Teddies for Zambia

A photograph of a little Zambian girl clutching a doll that was falling apart so touched the heart of Antrim woman Pearl McCormick she began to knit! The 69-year-old, who knits teddy bears as a hobby, now has 110 teddies in a box ready to be sent out to Kitwe, northern Zambia. And she’s still knitting! Pearl is one of many parishioners who responded to a plea for donations.

Pearl, who has been ill and suffers from memory loss, has knit teddies for a variety of charities over the years. She uses double knitting wool for the teddies which come in three sizes. They all have brightly coloured tops and scarves, and each has a character all of his own. It is very much a labour of love. Pearl said: “When we were children we had nothing. Any clothes that were too small were cut up and made into quilts. Nothing was ever thrown out. I am going to keep knitting teddies until the container is ready to leave. I do not like to think there are little children out there who have nothing, the same way I had nothing when I was a child.” She added: “I try to make a wee happy face on each teddy. I hope the children like that.”

Pearl, who used to do a lot of sewing, has also donated her large collection of spools, threads, bobbins, brocade, elastic, needles and other items which Archdeacon McBride said will be of great benefit to the women’s sewing programme which is underway in Kitwe. “The programme is all about giving people self- sufficiency,” he said. Archdeacon McBride said the teddies would give a huge amount of pleasure of schoolchildren in Kitwe. “The school we are trying to support has virtually nothing, so we are collecting everything from pencils to desks for them. The teddies Pearl has knit will bring great joy to many, many children who have never had a toy of their own.” This article was written by Karen Bushby, Diocesan Communications officer for the diocese of Connor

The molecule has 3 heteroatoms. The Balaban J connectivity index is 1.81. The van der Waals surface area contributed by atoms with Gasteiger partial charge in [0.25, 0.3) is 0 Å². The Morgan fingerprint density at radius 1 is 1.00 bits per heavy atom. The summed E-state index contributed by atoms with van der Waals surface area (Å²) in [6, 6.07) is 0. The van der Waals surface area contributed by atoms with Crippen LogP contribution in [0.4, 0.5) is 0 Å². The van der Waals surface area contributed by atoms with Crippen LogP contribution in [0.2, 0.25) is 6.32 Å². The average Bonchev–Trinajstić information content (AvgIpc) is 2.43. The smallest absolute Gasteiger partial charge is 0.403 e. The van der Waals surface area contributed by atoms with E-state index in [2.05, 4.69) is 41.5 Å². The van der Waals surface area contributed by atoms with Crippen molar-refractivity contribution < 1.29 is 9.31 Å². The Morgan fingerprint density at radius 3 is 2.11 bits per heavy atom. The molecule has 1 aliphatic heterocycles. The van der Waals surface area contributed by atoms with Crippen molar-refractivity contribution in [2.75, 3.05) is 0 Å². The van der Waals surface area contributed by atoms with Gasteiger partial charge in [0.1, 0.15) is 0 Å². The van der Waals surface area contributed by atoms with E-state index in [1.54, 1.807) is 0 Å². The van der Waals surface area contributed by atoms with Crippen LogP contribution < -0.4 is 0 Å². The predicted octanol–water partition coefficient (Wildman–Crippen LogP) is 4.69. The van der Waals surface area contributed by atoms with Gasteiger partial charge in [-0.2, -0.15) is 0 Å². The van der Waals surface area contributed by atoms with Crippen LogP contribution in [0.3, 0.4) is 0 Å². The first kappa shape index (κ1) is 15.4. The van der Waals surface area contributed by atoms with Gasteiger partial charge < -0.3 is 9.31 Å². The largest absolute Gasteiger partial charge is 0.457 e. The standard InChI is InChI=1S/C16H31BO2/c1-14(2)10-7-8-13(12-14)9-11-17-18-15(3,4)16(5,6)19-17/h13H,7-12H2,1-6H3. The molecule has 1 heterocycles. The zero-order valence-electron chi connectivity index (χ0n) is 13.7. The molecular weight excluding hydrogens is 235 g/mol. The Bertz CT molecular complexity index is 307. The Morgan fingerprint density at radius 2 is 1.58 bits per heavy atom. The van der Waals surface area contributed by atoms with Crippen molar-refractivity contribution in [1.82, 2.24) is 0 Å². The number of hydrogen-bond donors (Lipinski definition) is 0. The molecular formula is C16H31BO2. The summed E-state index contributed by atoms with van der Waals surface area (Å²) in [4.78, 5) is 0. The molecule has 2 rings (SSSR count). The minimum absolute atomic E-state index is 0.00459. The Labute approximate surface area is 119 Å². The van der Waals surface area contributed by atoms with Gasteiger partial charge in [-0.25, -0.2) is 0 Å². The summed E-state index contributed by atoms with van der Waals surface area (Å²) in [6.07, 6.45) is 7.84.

Thanks to the generosity of Pearl and our parishioners in raising over £10,000 we will be able to do a great deal to help our brothers and sisters in Zambia. Already we have helped to fund a water tower at the theological college and bought a tractor and four oxen for a farming project. Now wait to see how the money we raised will be used in the diocese. We hope to put a roof on two churches; provide more funding for the home care team, a project which delivers much needed food and medicine to people suffering from Aids/hiv and other illnesses. We also hope to send some sports equipment, chairs, desk, blackboards and stationery to the school we visited. The farming project which is in its very early stages needs finances for seed and fertilizer and equipment. We hope to fund some improvements at the theological college.